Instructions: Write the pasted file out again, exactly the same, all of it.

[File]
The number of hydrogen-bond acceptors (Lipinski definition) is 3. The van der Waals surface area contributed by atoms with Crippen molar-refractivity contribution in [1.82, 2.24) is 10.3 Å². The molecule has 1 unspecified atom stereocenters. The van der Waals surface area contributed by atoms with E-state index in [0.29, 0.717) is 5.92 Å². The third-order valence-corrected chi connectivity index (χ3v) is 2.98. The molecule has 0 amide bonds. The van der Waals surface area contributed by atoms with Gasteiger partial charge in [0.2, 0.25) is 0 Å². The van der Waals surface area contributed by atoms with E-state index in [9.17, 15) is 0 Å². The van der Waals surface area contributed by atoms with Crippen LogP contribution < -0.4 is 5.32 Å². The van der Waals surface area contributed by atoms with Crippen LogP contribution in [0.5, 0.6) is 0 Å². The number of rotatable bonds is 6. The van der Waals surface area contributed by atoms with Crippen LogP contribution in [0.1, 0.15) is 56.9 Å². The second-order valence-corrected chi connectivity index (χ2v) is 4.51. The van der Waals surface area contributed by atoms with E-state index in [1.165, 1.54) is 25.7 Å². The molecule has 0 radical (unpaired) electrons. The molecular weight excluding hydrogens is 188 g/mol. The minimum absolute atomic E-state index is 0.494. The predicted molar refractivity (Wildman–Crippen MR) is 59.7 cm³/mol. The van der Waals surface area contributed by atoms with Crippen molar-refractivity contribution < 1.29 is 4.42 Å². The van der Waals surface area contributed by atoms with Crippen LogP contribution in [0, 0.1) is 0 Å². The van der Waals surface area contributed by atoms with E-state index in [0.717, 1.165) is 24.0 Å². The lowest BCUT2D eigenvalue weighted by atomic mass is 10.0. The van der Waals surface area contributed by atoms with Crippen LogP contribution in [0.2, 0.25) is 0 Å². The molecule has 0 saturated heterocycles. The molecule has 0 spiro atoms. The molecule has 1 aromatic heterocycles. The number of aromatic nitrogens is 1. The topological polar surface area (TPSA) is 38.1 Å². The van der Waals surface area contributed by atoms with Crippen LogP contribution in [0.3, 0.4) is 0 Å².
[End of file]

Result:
The number of hydrogen-bond acceptors (Lipinski definition) is 3. The van der Waals surface area contributed by atoms with Crippen molar-refractivity contribution in [1.82, 2.24) is 10.3 Å². The molecule has 1 unspecified atom stereocenters. The van der Waals surface area contributed by atoms with E-state index in [0.29, 0.717) is 5.92 Å². The third-order valence-corrected chi connectivity index (χ3v) is 2.98. The molecule has 0 amide bonds. The van der Waals surface area contributed by atoms with Gasteiger partial charge in [0.2, 0.25) is 0 Å². The van der Waals surface area contributed by atoms with E-state index in [9.17, 15) is 0 Å². The van der Waals surface area contributed by atoms with Crippen LogP contribution < -0.4 is 5.32 Å². The van der Waals surface area contributed by atoms with Crippen LogP contribution in [0.5, 0.6) is 0 Å². The number of rotatable bonds is 6. The van der Waals surface area contributed by atoms with Crippen LogP contribution in [0.1, 0.15) is 56.9 Å². The second-order valence-corrected chi connectivity index (χ2v) is 4.51. The van der Waals surface area contributed by atoms with E-state index in [1.165, 1.54) is 25.7 Å². The molecule has 0 radical (unpaired) electrons. The molecular weight excluding hydrogens is 188 g/mol. The minimum absolute atomic E-state index is 0.494. The predicted molar refractivity (Wildman–Crippen MR) is 59.7 cm³/mol. The van der Waals surface area contributed by atoms with Crippen molar-refractivity contribution < 1.29 is 4.42 Å². The van der Waals surface area contributed by atoms with Crippen LogP contribution in [0, 0.1) is 0 Å². The van der Waals surface area contributed by atoms with E-state index in [0.717, 1.165) is 24.0 Å². The lowest BCUT2D eigenvalue weighted by atomic mass is 10.0. The van der Waals surface area contributed by atoms with Crippen LogP contribution in [0.2, 0.25) is 0 Å². The molecule has 0 saturated heterocycles. The molecule has 0 spiro atoms. The molecule has 1 aromatic heterocycles. The number of aromatic nitrogens is 1. The topological polar surface area (TPSA) is 38.1 Å². The van der Waals surface area contributed by atoms with Crippen LogP contribution in [0.3, 0.4) is 0 Å².